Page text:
The primary code is sf_deconvolve.py which is designed to take an observed (i.e. with PSF effects and noise) stack of galaxy images and a known PSF, and attempt to reconstruct the original images. The input format are Numpy binary files (.npy) or FITS image files (.fits).

The code can be run as follows:

$ sf_deconvolve.py -i INPUT_IMAGES.npy -p PSF.npy -o OUTPUT_NAME

 Where INPUT_IMAGES.npy denotes the Numpy binary file containing the stack of observed galaxy images, PSF.npy denotes the PSF corresponding to each galaxy image and OUTPUT_NAME specifies the output path and file name.

Alternatively the code arguments can be stored in a configuration file (with any name) and the code can be run by providing the file name preceded by a @.

$ sf_deconvolve.py @config.ini

Example

The following example can be run on the sample data provided in the example directory.

This example takes a sample of 100 galaxy images (with PSF effects and added noise) and the corresponding PSFs, and recovers the original images using low-rank approximation via Condat-Vu optimisation.

$ sf_deconvolve.py -i example_image_stack.npy -p example_psf.npy -o example_output --mode lowr

The example can also be run using the configuration file provided.

The result will be two Numpy binary files called example_output_primal.npy and example_output_dual.npy corresponding to the primal and dual variables in the splitting algorithm. The reconstructed images will be in the example_output_primal.npy file.

Code Options

Required Arguments

-i INPUT, --input INPUT: Input data file name. File should be a Numpy binary containing a stack of noisy galaxy images with PSF effects (i.e. a 3D array).

-p PSF, --psf PSF: PSF file name. File should be a Numpy binary containing either: (a) a single PSF (i.e. a 2D array for fixed format) or (b) a stack of PSFs corresponding to each of the galaxy images (i.e. a 3D array for obj_var format).

Optional Arguments

-h, --help: Show the help message and exit.

-v, --version: Show the program's version number and exit.

-q, --quiet: Suppress verbose for each iteration.

-o, --output: Output file name. If not specified output files will placed in input file path.

--output_format Output file format [npy or fits].

Initialisation

-k, --current_res: Current deconvolution results file name (i.e. the file containing the primal results from a previous run).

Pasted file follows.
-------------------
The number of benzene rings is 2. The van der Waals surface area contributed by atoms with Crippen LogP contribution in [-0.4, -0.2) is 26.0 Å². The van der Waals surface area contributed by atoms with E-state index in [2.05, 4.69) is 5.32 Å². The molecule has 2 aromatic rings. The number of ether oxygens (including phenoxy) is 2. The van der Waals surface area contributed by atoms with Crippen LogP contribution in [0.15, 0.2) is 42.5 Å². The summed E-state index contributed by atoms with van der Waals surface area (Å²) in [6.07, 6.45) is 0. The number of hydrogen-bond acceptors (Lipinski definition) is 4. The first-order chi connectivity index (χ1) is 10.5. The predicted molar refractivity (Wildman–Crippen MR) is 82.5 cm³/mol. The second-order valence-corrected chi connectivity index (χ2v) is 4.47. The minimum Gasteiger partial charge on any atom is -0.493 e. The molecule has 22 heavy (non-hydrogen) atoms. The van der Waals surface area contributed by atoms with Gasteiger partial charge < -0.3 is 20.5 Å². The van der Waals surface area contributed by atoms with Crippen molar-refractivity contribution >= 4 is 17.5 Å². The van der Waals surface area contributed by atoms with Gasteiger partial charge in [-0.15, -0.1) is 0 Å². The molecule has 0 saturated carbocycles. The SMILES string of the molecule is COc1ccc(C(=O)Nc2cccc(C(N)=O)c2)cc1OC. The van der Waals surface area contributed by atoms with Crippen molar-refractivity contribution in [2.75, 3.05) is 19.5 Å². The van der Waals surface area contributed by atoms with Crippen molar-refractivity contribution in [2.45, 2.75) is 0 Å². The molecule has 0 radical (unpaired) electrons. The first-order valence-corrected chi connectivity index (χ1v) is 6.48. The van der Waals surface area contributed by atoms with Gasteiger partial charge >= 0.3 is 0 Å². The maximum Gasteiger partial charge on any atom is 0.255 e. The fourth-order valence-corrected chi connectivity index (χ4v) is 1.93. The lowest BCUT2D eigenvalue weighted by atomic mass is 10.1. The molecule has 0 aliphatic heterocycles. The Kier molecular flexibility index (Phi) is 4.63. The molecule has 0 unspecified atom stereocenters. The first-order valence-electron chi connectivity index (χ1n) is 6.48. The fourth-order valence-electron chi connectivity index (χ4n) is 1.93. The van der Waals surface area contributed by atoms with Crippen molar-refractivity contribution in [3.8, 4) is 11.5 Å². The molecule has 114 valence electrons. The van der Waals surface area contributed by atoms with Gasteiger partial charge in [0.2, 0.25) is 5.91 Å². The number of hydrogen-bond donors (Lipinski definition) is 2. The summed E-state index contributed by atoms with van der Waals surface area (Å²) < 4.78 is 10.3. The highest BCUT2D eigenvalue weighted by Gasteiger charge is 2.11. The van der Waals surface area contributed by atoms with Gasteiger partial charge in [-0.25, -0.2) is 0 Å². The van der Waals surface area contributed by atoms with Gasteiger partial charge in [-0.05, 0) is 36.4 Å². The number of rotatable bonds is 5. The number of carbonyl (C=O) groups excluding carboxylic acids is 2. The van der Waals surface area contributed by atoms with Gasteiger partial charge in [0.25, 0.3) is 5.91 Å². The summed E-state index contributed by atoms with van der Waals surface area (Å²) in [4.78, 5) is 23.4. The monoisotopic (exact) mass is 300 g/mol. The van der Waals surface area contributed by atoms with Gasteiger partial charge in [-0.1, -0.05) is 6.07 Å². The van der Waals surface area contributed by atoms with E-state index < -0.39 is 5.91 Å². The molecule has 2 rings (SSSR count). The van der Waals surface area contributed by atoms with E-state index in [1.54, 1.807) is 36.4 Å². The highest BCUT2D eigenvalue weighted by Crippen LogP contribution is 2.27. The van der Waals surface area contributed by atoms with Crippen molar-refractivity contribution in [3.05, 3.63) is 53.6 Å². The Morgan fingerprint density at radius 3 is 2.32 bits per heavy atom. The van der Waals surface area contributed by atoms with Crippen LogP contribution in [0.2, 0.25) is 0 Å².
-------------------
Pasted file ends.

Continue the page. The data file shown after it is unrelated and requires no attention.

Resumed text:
--noise_est: Initial estimate of the noise standard deviation in the observed galaxy images. If not specified this quantity is automatically calculated using the median absolute deviation of the input image(s).

Optimisation

-m, --mode {all,sparse,lowr,grad}: Option to specify the optimisation mode [all, sparse, lowr or grad]. all performs optimisation using both low-rank approximation and sparsity, sparse using only sparsity, lowr uses only low-rank and grad uses only gradient descent. (default: lowr)

--opt_type {condat,fwbw,gfwbw}: Option to specify the optimisation method to be implemented [condat, fwbw or gfwbw]. condat implements the Condat-Vu proximal splitting method, fwbw implements Forward-Backward splitting with FISTA speed-up and gfwbw implements the generalised Forward-Backward splitting method. (default: condat)

--n_iter: Number of iterations. (default: 150)

--cost_window: Window to measure cost function (i.e. interval of iterations for which cost should be calculated). (default: 1)

--convergence: Convergence tolerance. (default: 0.0001)

--no_pos: Option to turn off positivity constraint.

--no_grad: Option to turn off gradient calculation.

Low-Rank Aproximation

--lowr_thresh_factor: Low rank threshold factor. (default: 1)

--lowr_type: Type of low-rank regularisation [standard or ngole]. (default: standard)

--lowr_thresh_type: Low rank threshold type [soft or hard]. (default: hard)

Sparsity

--wavelet_type: Type of Wavelet to be used (see iSap Documentation). (default: 1)

--wave_thresh_factor: Wavelet threshold factor. (default: [3.0, 3.0, 4.0])

--n_reweights: Number of reweightings. (default: 1)

Condat Algorithm

--relax: Relaxation parameter (rho_n in Condat-Vu method). (default: 0.8)

--condat_sigma: Condat proximal dual parameter. (default: 0.5)

--condat_tau: Condat proximal primal parameter. (default: 0.5)

Testing

-c, --clean_data: Clean data file name.

-r, --random_seed: Random seed. Use this option if the input data is a randomly selected subset (with known seed) of the full sample of clean data.

--kernel: Standard deviation of pixels for Gaussian kernel. This option will multiply the deconvolution results by a Gaussian kernel.

--metric: Metric to average errors [median or mean]. (default: median)

Troubleshooting

If you get the following error:

ERROR: svd() got an unexpected keyword argument 'lapack_driver'

Update your Numpy and Scipy installations

$ pip install --upgrade numpy
$ pip install --upgrade scipy